I have shot film for many years. So I have thousands of photos that are still on film that I have not yet converted to digital format. This film includes some 8mm film my dad shot when I was a kid (and before). It also includes thousands of negatives and thousands of slides. Then there are all those prints for which I have long ago misplaced the negatives, and the prints I have been given that I would like to be able to catalog. The negatives are mostly 35mm, but there are also some other sizes, like 126 and 620. Most are color, but I do have some black and white. What a challenge!
Prints are, with the exception of Polaroid prints, not the original images. Most prints are a "copy" of a negative, or possibly a slide. Prints are generally not as sharp as the negative or slide from which they were made. They also don't have as much brightness range. If you have the original negative or slide, it is always best to digitize that instead of the print. However, many of us have long ago lost the negatives. So the only option is to digitize the print. I have more discussion about doing that here.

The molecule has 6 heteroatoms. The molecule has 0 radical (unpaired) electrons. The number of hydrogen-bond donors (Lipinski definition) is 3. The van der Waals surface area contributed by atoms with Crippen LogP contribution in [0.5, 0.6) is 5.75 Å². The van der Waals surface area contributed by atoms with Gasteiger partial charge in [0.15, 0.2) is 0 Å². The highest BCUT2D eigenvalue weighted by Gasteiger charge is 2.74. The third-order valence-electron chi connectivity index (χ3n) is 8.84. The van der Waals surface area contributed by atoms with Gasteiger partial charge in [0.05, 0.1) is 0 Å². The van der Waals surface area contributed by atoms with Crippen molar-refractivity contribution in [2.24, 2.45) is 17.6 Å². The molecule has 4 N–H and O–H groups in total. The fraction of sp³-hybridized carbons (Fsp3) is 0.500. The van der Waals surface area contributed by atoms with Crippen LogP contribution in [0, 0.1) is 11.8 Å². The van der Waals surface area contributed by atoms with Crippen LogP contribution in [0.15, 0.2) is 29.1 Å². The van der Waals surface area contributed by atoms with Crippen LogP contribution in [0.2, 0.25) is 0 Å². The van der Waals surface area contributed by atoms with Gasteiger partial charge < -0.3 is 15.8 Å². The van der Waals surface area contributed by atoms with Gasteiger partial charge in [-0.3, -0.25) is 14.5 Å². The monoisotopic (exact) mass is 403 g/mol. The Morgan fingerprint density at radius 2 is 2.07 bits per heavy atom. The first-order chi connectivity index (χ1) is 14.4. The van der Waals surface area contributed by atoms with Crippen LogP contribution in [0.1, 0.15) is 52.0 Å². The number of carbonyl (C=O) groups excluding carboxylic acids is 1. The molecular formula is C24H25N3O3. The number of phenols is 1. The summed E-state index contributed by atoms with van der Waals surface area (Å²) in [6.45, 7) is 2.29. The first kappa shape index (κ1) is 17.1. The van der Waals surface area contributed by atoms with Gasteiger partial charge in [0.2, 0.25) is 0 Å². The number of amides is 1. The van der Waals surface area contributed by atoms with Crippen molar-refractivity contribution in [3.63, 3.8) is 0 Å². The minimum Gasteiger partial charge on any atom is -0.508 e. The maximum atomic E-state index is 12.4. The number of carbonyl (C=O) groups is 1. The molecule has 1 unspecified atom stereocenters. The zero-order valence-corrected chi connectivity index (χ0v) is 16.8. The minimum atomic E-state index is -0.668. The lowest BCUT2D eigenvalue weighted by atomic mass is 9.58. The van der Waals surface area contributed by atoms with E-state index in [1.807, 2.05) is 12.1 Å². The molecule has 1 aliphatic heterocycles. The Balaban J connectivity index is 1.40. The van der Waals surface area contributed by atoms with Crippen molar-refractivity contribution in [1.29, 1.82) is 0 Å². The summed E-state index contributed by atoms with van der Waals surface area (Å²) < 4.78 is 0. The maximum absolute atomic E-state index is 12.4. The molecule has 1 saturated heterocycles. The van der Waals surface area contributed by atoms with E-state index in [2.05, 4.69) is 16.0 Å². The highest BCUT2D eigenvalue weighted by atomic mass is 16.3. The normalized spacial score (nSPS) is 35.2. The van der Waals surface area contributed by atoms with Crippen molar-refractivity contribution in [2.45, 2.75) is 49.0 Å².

If you have the original negative or slide, you can get better quality scans from that than from a print made from that negative or slide. To scan the negative or slide, you will need a scanner capable of scanning film. Many flatbed scanners now have built-in lights for scanning film. These scanners are probably adequate for many scanning needs. You will find more information about scanning film (slides and negatives) here.
You can convert your home movies to DVD. If you have a video camera, just project your movie onto a white wall, and record the movie. The results won't be perfect, but they may be acceptable to you. I found this wasn't good enough for me. So, I paid to have mine converted.
For more about converting your home movies to DVD (and other formats), click here.